Oldest Surviving Footballers – Keith Rae

Keith Stanley Rae is the oldest surviving VFL player (as of 2018). Born on 30 July 1917, Rae was a diminutive midfielder, listed at 180cm tall and 70kg during his playing days.

Rae was born in Williamstown, attended Footscray Technical College and completed a welding course at the Williamstown Dockyards. In his early twenties, Rae played football for the Williamstown Seniors from 1937-39, kicking 31 goals in 30 games.

Rae was invited to try out for the Carlton team and after securing a spot played his first senior game of football in 1939, becoming the 550th player to pull on the old navy blue.

The Wednesday, August 16, 1939 edition of the Sporting Globe assessed that

“Rae handles the ball well, is an accurately (sic) pass and has rather an elusive turn”.

The paper also made mention of Rae’s other sporting efforts, noting that

“Keith is a useful cricketer and was the Colts’ slow bowler last season”.

After just two appearances for Carlton, Rae was called up to the Australian Navy to serve on the HMAS Nestor in 1940.

The Saturday, November 8, 1941 edition of Smith’s Weekly  also reported on Rae’s promise as a cricketer, recording that:

“During leave in England recently he played for Nomads against Havant, scoring 81 and taking 6 for 87, including the hat-trick”.

In 1942 Rae survived the sinking of the HMAS Nestor and returned to Melbourne in 1943.

Rae played another 13 games for Carlton before rejoining the Navy in 1944. He was discharged from service in 1946. However, rather than returning to Princes Park, Rae joined the Tigers. He was the 456th player to appear for Richmond.

The Friday, May 17, 1946 edition of The Argus reported Two New Men at Richmond when Rae made his debut for the Tigers alongside Tasmanian Ray Stokes (who would go on to play 93 games for the club):

“Ray Stokes, who comes with a great reputation from Tasmania, and Keith Rae, from Carlton, will have their first games with Richmond tomorrow. Stokes is a wing half-forward and Rae a wingman.”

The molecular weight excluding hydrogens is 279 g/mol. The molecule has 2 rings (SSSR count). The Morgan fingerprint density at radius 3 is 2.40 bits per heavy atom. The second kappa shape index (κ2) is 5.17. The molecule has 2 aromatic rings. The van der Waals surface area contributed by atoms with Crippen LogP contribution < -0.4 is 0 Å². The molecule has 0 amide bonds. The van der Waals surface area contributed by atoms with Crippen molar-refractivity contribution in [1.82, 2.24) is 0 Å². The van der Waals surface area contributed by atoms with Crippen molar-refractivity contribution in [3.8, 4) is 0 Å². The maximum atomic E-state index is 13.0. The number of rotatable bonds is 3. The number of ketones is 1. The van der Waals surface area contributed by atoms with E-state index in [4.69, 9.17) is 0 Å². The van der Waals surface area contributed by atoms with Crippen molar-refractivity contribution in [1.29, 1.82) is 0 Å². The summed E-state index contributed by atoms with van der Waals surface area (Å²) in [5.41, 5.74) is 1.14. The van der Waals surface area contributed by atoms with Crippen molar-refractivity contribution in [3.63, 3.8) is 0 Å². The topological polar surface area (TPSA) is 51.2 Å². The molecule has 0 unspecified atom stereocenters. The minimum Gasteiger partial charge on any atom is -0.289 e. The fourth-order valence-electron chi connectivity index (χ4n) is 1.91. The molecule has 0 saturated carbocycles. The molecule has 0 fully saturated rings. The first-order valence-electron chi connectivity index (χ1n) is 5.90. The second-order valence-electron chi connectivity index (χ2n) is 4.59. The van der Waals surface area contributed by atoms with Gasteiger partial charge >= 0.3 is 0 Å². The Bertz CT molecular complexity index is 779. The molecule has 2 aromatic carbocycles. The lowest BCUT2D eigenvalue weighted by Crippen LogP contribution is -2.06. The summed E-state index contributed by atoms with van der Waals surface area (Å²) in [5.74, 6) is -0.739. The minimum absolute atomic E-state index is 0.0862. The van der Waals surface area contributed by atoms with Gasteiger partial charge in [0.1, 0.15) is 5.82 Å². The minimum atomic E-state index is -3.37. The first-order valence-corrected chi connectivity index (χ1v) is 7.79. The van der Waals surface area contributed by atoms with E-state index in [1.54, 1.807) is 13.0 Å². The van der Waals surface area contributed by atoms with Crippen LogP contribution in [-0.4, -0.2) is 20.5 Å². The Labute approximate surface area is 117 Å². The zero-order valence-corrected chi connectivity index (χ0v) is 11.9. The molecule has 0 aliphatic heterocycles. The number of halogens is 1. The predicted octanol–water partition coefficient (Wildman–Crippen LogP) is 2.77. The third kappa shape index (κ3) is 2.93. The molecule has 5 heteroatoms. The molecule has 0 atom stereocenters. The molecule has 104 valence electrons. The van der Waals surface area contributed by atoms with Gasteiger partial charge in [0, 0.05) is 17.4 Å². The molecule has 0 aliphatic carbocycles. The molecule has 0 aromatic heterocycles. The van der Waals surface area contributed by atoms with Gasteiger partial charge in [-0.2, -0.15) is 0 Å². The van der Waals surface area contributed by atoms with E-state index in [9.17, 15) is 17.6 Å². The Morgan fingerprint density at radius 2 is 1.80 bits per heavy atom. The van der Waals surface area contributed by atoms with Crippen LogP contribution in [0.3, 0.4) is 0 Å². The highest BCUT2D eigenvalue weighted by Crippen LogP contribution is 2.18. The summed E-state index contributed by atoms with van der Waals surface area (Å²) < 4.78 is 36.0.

Rae played two senior games for them in rounds 5 and 6 against Collingwood and Geelong and played in the Richmond Reserves for the remainder of the 1946 season, winning a premiership with the team.

Rae now lives on the Mornington Peninsula.

For more information about Keith Rae’s life and sporting career, take a look at the following links:

  • Read a fantastic interview with Rae, conducted as part of celebrations for his 100th birthday in 2017 HERE
  • The Blueseum also has a comprehensive biography of his football career HERE
  • An overview of Rae’s Richmond career can be found HERE
  • Rae’s senior football stats can be found HERE
  • Rae’s Wikipedia entry can be found HERE

CAN YOU HELP?

Many of us involved with The Footy Almanac and plenty who follow Australian Football in general look to the past with fondness, foreign country though it may be. The Almanac is putting together stories and stats – be they comprehensive or patchy – on the oldest surviving pioneers of footy.

Sadly, either through lack of want or means, the stories of some of our earliest footballers haven’t been retained in the various archives, datasets or “almanacs” of the footy world. We owe it to the game we cherish and those who lay the foundations for where we are today to prevent this from happening ever again. Through a lot of hard work from passionate individuals (none more so than noted VFL/AFL historian/statistician, Col Hutchinson), efforts are being made to do just that, by searching high and low for the oldest living footballers.

A full list of the oldest surviving footballers can be found HERE.

We’re calling on readers to help us by sharing any stories or information that they have on anyone in the list either by leaving a comment or sending an email the editors if you have anything you’d like to share. You could even write a story about one of the players listed.

We’re also asking readers to spread the word! The more people that know about what we’re doing the more likely we are to uncover and share stories of the past.

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